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Retailers Apparently Pocketing Durbin Rule Savings

by on October 8, 2012

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When the Durbin Amendment was enacted last September, we were more than a little excited. The new rule reduced by half the fees that banks and card providers could charge merchants for processing debit transactions. And, as any economics major will tell you, this meant that the savings the merchants enjoyed would eventually be passed down to consumers in the form of lower prices on the goods we purchase every day.

But a funny thing happened. It’s been a year since the new rule went into effect, and the prices we pay for merchandise haven’t dropped at all. If anything, they’ve risen. This has led a number of consumer groups to call foul play on retailers.

“Let’s just call a spade a spade,” said Electronic Payments Coalition spokeswoman Trish Wexler. “This was a political handout to big box retailers, who are now scrambling to make excuses for why they couldn’t pass these savings along to customers.”

As you can imagine, the retail industry isn’t taking these accusations lying down. This week, the merchants swung back – by getting their big brother in the payment processing industry to come show us what for. In a new article titled “Consumers Don’t Know the Good News on Durbin Rule,” The Street reports that a major payment processor has now officially stepped in on behalf of retailers to set the record straight.

According to Heartland Payment Systems, consumers really are benefitting from allowing processors and retailers to pocket all the money from the debit swipe fee reduction – we’re just too stupid to realize it.

“While some skeptics claim that savings resulting from the Durbin Amendment have yet to materialize for American consumers, we believe both business owners and consumers are feeling the benefits of lower debit card swipe fees,” says Heartland’s vice chairman, Bob Baldwin.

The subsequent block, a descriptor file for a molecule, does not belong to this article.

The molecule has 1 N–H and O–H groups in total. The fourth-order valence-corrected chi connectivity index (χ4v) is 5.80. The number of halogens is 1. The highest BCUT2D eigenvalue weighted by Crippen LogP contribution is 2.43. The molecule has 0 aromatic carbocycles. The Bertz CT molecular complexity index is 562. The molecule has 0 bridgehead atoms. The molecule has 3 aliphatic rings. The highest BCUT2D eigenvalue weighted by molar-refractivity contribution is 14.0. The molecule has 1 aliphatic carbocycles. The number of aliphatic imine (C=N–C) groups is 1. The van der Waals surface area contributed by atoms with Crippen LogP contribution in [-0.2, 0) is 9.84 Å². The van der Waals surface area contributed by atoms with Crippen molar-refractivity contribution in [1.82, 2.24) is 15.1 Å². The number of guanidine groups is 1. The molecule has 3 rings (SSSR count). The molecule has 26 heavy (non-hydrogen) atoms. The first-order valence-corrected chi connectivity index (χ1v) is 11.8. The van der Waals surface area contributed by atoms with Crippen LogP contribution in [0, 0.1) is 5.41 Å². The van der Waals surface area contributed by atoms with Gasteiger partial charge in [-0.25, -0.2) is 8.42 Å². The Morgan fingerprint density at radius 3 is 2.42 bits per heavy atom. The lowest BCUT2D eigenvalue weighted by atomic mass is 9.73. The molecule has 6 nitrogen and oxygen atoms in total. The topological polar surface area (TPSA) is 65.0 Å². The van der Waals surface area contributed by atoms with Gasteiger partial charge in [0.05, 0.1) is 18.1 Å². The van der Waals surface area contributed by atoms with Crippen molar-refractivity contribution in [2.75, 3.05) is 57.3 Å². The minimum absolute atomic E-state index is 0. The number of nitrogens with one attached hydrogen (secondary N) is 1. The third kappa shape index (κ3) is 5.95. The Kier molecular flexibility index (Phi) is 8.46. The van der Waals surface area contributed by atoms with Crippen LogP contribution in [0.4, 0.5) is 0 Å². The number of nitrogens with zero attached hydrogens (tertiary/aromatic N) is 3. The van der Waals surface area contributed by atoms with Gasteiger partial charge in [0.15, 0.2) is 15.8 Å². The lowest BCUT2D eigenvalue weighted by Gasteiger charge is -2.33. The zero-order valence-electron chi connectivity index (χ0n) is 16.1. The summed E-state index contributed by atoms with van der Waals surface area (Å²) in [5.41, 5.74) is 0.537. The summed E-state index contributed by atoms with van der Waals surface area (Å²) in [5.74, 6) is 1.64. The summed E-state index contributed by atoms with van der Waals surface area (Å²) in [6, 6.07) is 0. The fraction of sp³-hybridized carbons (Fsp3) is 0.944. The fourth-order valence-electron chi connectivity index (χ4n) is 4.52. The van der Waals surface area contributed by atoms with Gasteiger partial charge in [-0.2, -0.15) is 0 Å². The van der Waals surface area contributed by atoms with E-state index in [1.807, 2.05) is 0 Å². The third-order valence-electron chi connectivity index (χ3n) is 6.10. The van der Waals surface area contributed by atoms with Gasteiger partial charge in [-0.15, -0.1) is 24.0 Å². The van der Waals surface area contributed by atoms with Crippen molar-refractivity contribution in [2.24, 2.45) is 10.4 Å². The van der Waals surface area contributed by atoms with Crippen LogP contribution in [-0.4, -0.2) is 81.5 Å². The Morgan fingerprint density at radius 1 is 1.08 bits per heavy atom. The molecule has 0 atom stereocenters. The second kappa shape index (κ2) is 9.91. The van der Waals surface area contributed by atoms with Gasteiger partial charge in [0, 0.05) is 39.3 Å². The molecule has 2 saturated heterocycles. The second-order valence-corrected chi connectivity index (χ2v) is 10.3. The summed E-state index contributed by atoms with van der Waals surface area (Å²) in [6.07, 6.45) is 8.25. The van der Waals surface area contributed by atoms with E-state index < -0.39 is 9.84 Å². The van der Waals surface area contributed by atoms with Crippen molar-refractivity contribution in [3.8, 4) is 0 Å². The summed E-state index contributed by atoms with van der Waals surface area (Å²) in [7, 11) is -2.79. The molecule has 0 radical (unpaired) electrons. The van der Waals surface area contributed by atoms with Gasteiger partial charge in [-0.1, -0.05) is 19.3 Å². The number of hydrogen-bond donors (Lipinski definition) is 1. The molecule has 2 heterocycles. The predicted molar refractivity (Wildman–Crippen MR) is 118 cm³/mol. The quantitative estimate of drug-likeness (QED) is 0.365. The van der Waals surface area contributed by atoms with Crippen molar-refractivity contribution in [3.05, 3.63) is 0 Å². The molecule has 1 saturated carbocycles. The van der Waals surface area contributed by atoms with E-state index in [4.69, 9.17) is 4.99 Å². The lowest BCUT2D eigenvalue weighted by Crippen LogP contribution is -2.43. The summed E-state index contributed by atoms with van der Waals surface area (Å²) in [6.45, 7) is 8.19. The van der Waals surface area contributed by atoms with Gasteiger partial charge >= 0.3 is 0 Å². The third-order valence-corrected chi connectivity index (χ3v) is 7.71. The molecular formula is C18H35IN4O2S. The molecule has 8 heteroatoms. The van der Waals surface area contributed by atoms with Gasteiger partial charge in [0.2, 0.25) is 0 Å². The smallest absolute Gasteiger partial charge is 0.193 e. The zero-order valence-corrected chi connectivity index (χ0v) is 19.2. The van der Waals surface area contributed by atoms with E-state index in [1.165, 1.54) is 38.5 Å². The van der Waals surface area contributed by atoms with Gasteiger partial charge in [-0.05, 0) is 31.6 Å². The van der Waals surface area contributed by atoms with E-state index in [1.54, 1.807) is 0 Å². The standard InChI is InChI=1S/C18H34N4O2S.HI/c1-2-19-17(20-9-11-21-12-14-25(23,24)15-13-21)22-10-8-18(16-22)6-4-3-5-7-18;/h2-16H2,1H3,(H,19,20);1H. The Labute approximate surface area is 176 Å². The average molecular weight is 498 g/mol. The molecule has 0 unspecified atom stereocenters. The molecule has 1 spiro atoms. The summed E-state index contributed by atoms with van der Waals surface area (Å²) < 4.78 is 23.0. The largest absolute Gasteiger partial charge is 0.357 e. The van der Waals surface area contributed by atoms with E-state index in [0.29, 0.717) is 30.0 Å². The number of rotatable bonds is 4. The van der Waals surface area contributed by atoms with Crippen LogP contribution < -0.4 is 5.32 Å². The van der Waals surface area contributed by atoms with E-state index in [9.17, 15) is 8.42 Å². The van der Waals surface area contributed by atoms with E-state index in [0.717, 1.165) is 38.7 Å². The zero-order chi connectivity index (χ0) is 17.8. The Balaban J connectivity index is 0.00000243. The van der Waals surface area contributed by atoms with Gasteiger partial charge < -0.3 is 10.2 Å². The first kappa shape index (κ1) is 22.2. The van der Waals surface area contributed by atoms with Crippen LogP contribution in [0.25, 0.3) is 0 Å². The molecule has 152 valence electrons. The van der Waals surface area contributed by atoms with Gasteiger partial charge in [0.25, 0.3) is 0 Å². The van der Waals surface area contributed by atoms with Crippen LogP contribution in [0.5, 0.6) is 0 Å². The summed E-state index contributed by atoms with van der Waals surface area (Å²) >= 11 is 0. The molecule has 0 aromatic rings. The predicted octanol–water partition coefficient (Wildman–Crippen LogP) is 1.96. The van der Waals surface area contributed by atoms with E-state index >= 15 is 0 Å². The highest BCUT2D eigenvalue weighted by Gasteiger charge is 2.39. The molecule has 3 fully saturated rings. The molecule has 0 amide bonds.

We suppose that would be fair to say if Baldwin had any hard evidence to support this claim. Unfortunately, Bob doesn’t.

“While it is not possible to prove how much of the savings have ended up in the pockets of consumers,” he says, “we have seen repeated demonstrations that our merchant customers across the country are using the Durbin savings in a variety of ways that are impacting consumers – even though they might not realize they are benefiting from the reform.”

Forgive us for sounding critical, but that sounds like a baseless argument if ever we’ve heard one. These are serious allegations that Bob and his buddies are facing. The reason the Durbin Amendment was passed in the first place was that credit companies and banks were found to be colluding to keep swipe fees on debit cards unfairly high. Now that that’s been taken care of, it appears that retailers and processors are colluding to keep all of the resultant savings for themselves. Does Baldwin expect us to take his word for it that they aren’t? Sorry, but that’s not good enough.

Even more ridiculous are the examples Heartland cites to show how merchants are using their savings “to help consumers.” For example, Heartland reports that “Jon Swede, owner of Po Boys in Tallahassee, FL, recently invested in a new freezer and gave raises to his staff.” We can see how that really helps consumers. Here’s another one: “Tom Bruins, owner of The Original Pancake House in Maple Grove, Minn. has improved the dining experience for his customers by renovating the patio area.” Stop the presses! You’re telling us that we get a new patio? That’s so much better than cheaper meals.

All kidding aside, ladies and gentleman, the only thing Bob Baldwin’s argument proves is that, if anything, the retail and payment processing industries are guiltier than we originally thought. Instead of offering a reasonable defense for their actions, they’re treating consumers like children. They’re brushing off serious allegations with logical fallacies, and their rallying cry is “nuh-uh!”

We’re not in grade school anymore, Mr. Baldwin. It’s time to stop telling stories. There’s nothing illegal about retailers pocketing the Durbin Amendment savings, but don’t act like you’re doing consumers a favor. We’re old enough to know better.

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